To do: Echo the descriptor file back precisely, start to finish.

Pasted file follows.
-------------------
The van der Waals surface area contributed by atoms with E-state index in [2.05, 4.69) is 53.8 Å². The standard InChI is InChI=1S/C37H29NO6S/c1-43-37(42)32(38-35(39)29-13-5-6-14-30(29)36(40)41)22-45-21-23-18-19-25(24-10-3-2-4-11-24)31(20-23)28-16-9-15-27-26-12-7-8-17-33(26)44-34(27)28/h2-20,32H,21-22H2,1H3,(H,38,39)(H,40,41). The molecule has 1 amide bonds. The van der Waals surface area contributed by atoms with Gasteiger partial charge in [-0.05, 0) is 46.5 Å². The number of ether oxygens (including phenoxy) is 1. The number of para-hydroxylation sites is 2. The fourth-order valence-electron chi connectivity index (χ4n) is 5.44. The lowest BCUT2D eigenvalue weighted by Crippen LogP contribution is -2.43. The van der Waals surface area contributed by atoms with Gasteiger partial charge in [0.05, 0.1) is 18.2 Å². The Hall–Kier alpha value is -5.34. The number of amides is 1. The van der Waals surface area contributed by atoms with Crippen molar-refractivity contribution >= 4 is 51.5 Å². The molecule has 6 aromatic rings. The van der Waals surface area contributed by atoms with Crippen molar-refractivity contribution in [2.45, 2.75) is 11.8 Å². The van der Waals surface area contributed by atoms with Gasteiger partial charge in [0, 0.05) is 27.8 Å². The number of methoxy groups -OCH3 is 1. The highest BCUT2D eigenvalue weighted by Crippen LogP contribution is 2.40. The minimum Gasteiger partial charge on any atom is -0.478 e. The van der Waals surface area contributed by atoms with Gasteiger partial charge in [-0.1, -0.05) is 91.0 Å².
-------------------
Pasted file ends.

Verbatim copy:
The van der Waals surface area contributed by atoms with E-state index in [2.05, 4.69) is 53.8 Å². The standard InChI is InChI=1S/C37H29NO6S/c1-43-37(42)32(38-35(39)29-13-5-6-14-30(29)36(40)41)22-45-21-23-18-19-25(24-10-3-2-4-11-24)31(20-23)28-16-9-15-27-26-12-7-8-17-33(26)44-34(27)28/h2-20,32H,21-22H2,1H3,(H,38,39)(H,40,41). The molecule has 1 amide bonds. The van der Waals surface area contributed by atoms with Gasteiger partial charge in [-0.05, 0) is 46.5 Å². The number of ether oxygens (including phenoxy) is 1. The number of para-hydroxylation sites is 2. The fourth-order valence-electron chi connectivity index (χ4n) is 5.44. The lowest BCUT2D eigenvalue weighted by Crippen LogP contribution is -2.43. The van der Waals surface area contributed by atoms with Gasteiger partial charge in [0.05, 0.1) is 18.2 Å². The Hall–Kier alpha value is -5.34. The number of amides is 1. The van der Waals surface area contributed by atoms with Crippen molar-refractivity contribution >= 4 is 51.5 Å². The molecule has 6 aromatic rings. The van der Waals surface area contributed by atoms with Crippen molar-refractivity contribution in [2.45, 2.75) is 11.8 Å². The van der Waals surface area contributed by atoms with Gasteiger partial charge in [0, 0.05) is 27.8 Å². The number of methoxy groups -OCH3 is 1. The highest BCUT2D eigenvalue weighted by Crippen LogP contribution is 2.40. The minimum Gasteiger partial charge on any atom is -0.478 e. The van der Waals surface area contributed by atoms with Gasteiger partial charge in [-0.1, -0.05) is 91.0 Å².